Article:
• Sex cord-stromal tumors (also called sex cord tumors, sex cord-gonadal stromal tumors or ovarian stromal tumors), including granulosa cell tumors, granulosa-theca
  • tumors and Sertoli-Leydig tumors
  • Ovarian sarcomas, including carcinosarcomas, adenosarcomas, leiomyosarcomas and fibrosarcomas
  • Ovarian cysts
  • Recurrent ovarian cancer

Learn more about ovarian cancer types

Ovarian cancer symptoms

Women are more likely to experience symptoms once the cancer cells have spread beyond the ovaries, typically to the lymph nodes outside the abdomen, the skin, the liver, the spleen, the fluid around the lungs, the intestines or the brain. The lack of early symptoms can make early detection difficult.

Symptoms caused by ovarian tumors may be confused with less serious, non-cancerous conditions.

Common symptoms of ovarian cancer may include:

  • Abdominal bloating, indigestion or nausea
  • Trouble eating, such as a loss of appetite or feeling full sooner
  • Pressure in the pelvis or lower back
  • More frequent urination or an urgent need to urinate
  • Changes in bowel habits and/or constipation
  • Increased abdominal girth
  • Tiredness or low energy
  • Changes in menstruation
  • Elevated levels of the protein CA-125

Ovarian cysts, masses and tumors may be either benign (non-cancerous) or malignant (cancerous). Symptoms of these pelvic masses may include:

  • Pelvic pain
  • Nausea or vomiting
  • Pain shortly before or after the start of your period
  • Pressure, swelling or pain in the abdomen
  • Lower back pain or thigh pain
  • Difficulty emptying your bladder
  • Pain during sex
  • Abnormal bleeding

Learn more about ovarian cancer symptoms

Diagnosing ovarian cancer

Many people mistakenly believe that a Pap smear test can provide an ovarian cancer diagnosis. In fact, there is no reliable routine screening test for ovarian cancer. Most ovarian cancers aren’t diagnosed until they have progressed to a more advanced stage. Symptoms during the early stages of the disease mimic common stomach and digestive issues that are often mistaken for minor ailments.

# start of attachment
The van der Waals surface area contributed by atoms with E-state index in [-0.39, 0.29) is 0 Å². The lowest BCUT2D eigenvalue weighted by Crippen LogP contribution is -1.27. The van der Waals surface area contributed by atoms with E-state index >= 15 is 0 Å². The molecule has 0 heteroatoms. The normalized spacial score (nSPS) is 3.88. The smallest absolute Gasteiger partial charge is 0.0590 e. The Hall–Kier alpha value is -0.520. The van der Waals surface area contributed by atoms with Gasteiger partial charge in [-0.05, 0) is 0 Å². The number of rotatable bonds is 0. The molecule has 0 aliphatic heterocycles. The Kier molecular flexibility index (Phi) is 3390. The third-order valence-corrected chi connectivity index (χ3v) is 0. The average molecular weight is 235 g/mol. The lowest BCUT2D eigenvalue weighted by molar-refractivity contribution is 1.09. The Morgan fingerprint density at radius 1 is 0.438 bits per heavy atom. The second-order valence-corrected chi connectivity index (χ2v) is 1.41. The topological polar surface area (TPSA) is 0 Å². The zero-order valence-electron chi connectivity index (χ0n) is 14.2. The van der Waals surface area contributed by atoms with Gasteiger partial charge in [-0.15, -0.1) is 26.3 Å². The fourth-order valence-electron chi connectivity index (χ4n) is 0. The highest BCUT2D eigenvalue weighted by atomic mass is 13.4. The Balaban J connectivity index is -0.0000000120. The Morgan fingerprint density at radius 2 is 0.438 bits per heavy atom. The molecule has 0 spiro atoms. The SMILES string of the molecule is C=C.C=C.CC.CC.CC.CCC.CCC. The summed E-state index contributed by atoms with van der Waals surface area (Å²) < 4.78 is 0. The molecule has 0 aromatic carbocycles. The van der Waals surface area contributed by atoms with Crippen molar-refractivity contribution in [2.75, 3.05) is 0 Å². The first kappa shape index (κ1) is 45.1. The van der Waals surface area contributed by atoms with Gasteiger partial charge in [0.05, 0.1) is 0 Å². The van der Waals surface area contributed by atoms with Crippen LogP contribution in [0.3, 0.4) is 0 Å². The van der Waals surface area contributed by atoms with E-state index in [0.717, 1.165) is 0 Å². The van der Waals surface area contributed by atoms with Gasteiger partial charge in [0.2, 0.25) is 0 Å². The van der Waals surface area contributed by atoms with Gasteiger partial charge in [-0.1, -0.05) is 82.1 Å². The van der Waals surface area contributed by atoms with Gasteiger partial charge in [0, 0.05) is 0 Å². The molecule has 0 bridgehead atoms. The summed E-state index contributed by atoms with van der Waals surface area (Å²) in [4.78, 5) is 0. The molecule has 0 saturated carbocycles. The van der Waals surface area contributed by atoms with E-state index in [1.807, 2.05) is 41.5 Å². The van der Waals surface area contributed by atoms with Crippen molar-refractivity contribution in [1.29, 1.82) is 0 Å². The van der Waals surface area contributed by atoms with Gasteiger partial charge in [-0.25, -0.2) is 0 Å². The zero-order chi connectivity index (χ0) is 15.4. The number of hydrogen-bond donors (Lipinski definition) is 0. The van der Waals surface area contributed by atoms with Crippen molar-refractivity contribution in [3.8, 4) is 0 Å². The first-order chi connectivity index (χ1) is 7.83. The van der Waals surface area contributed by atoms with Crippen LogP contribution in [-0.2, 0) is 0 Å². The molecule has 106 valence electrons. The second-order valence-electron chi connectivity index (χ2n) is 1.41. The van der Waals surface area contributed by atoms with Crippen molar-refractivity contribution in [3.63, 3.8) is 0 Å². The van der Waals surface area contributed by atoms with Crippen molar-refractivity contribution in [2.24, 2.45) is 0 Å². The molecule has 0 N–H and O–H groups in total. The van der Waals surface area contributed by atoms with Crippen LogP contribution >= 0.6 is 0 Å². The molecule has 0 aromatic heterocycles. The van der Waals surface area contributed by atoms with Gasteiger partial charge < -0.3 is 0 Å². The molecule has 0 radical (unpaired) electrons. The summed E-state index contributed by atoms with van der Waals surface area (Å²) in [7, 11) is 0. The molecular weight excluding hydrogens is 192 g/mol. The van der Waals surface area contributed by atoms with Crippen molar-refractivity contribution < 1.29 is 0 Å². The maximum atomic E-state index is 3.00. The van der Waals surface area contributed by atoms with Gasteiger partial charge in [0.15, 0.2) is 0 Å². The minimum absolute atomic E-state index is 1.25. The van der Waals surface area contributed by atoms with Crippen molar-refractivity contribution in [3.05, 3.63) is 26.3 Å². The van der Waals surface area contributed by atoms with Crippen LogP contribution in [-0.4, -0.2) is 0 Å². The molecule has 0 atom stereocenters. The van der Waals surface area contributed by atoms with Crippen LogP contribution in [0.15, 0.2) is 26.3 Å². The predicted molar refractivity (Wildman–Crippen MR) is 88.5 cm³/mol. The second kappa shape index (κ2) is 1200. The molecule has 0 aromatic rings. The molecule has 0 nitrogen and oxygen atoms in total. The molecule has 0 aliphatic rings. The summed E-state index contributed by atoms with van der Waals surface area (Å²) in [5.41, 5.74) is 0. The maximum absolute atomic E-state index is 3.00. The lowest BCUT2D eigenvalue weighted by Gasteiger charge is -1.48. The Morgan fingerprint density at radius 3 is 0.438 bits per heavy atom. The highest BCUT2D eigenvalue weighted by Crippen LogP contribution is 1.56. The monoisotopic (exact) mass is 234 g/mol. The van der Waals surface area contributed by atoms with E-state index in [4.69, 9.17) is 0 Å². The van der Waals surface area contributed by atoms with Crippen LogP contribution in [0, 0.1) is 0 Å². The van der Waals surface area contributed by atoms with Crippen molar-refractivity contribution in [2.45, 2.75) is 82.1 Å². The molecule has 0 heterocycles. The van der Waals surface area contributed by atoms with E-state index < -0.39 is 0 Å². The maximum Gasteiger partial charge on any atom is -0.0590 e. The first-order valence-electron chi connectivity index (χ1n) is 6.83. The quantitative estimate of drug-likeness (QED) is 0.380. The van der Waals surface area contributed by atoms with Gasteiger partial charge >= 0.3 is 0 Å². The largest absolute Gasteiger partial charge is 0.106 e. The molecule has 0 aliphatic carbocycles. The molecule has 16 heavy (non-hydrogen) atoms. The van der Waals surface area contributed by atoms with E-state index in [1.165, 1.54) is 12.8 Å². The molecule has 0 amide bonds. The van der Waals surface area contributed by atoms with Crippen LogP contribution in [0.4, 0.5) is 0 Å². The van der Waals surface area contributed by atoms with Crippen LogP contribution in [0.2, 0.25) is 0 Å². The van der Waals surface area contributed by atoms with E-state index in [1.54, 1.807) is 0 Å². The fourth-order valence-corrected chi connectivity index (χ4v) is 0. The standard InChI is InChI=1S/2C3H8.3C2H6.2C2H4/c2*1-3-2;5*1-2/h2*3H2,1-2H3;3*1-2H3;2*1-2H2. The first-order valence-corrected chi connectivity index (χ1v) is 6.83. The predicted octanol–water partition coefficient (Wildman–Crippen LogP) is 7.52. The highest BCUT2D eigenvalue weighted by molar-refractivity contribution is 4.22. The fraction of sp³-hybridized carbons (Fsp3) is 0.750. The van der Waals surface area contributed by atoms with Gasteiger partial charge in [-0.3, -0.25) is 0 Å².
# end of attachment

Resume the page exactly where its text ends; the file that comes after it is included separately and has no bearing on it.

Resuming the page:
At CTCA®, our oncology team uses a variety of techniques to diagnose ovarian cancer, including:

  • Ovarian biopsy
  • Computed tomography scan (CT scan)
  • Magnetic resonance imaging (MRI)
  • Positron emission tomography (PET)/CT scan
  • Ultrasound, including transvaginal ultrasound
  • Advanced genetic testing, examining abnormal cells for DNA alterations
  • CA-125 test, a blood test to determine levels of the CA-125 protein
  • Pelvic exam

Learn about diagnostic procedures for ovarian cancer

Ovarian cancer treatments

According to the American Cancer Society, the five-year survival rate for ovarian cancer ranges from 30 percent for advanced ovarian cancer that has spread to distant parts of the body to 92 percent for cancer that has not spread outside the ovaries.

Treatment options for ovarian cancer patients may include:

  • Surgery, which may involve debulking (locating and removing visible signs of cancer) or the removal of the ovaries and fallopian tubes, also known as salpingo-oophorectomy. Surgery may also involve the removal of the uterus (hysterectomy), lymph nodes in the area or the surrounding organs and tissue
  • Chemotherapy, given orally or intravenously, or injected directly into the abdomen through intraperitoneal chemotherapy
  • Hormone therapy
  • Ovarian cortex cryopreservation, involving freezing ovarian tissue before treatment so a woman may be able to bear children later
  • Targeted therapy, including the use of PARP (the enzyme poly ADP-ribose polymerase) inhibitors

Learn about treatment options for ovarian cancer